Marinella Senatore: Piazza Universale / Social Stages. A farewell to the assembly of communities the show made possible.

Marinella Senatore, “Protest Forms: Memory and Celebration Part II”. Courtesy of the Queens Museum. Photo by Stephanie Berger.

Possible is one of the dearest words to artist Marinella Senatore.

I have been privileged enough to be in a constant dialogue with Marinella for the past six years, working on a number of projects that moved, every time, the bar of my ethical and curatorial sensitivity a little bit higher, or possibly, it got moved somewhere else, somewhere I never expected to see it operating from. I talked to Black Lives Matter activists in their 20s and to an icon of Young Lords movement in his 70s on the same day; I met Elvira and Loredana, two passionate women who run a music high school in a tiny village in Sicily and inspire their students to dream high and work hard with their incredible talents; I discussed with Living Theatre members the transcription of the ‘Frankenstein’ Julian Beck and Judith Malina performed in Venice in 1965, while they were preparing their act for a parade, and watched Martha Graham School’s dancers rehearse and seek approval in the astonished gazes of Marinella and I. I learnt new forms of bodily exhaustion while the fatigue turned into inspiration, drawn daily from getting in touch with individuals, groups or communities, who understand their bodies as political entities and their passions for arts, politics or simply getting together, as a way to access new constellations on how the society in which they live can be affected by their actions, and ultimately be shaped in different ways.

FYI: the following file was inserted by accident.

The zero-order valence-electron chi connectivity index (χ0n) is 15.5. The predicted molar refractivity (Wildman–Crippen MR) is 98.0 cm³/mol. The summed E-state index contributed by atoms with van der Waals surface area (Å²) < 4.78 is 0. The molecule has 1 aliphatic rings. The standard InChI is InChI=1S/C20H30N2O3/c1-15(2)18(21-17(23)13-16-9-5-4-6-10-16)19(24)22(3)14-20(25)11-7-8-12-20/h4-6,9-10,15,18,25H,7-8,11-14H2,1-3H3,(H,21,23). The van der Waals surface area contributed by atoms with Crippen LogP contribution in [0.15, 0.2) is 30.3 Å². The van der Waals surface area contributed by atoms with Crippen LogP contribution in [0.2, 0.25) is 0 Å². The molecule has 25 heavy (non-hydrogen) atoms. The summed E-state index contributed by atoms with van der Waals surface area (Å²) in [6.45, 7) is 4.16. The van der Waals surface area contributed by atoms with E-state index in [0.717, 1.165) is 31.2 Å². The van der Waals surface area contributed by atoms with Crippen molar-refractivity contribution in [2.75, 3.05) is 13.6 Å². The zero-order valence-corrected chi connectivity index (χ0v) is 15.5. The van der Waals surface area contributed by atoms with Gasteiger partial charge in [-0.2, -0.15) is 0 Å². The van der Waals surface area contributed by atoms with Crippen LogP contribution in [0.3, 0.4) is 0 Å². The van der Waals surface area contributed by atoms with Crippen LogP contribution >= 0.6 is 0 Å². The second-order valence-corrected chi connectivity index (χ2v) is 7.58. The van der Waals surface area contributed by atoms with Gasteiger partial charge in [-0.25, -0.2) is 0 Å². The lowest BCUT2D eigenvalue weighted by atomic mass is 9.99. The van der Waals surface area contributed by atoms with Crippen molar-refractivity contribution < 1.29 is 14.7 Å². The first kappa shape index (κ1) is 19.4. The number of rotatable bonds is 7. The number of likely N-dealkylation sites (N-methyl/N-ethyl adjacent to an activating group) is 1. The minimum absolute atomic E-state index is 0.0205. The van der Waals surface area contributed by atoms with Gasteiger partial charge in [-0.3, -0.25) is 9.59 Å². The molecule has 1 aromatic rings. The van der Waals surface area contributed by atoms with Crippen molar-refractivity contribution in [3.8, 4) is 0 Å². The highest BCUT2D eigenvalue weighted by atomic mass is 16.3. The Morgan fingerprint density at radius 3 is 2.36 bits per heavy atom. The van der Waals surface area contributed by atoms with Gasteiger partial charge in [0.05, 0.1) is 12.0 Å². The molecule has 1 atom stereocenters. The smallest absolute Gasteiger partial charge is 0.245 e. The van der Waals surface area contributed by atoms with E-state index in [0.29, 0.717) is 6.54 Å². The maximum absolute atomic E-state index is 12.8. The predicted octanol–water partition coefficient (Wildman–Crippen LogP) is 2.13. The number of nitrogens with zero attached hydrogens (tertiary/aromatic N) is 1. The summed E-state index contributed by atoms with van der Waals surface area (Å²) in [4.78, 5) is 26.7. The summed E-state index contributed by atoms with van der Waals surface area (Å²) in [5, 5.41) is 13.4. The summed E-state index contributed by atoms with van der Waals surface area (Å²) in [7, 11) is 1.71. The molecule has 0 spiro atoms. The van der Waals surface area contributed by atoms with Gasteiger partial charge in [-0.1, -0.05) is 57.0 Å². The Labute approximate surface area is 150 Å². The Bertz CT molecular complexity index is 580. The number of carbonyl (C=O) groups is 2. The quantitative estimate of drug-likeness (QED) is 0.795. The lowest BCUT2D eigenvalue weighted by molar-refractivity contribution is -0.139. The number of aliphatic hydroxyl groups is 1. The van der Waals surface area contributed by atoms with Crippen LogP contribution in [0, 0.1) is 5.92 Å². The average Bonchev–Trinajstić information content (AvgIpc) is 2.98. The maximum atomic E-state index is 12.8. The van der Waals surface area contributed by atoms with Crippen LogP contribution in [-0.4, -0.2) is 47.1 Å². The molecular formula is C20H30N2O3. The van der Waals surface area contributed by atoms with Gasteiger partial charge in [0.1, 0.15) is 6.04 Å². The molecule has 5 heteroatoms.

Marinella Senatore, Protest Forms: Memory and Celebration Part II. Courtesy of the Queens Museum. Photo by Stephanie Berger.

This message is just a thank you to the over 300 people who taught me, by doing, their understanding of protest, celebration, and memory, enacted by powerful choreographic movements, dedicated musical executions, heartfelt activists statements, and in many more ways. An immense ‘Grazie’ to Laura Raicovich, Larissa Harris, Lindsay Berfond, Sophia Lucas, and all the other women (and men) who dreamt big and made this empowering experience possible and shaped in such an incredible way.

Of course my last heartfelt and moved thank you goes to Marinella, that showed me, once again, that it is possible.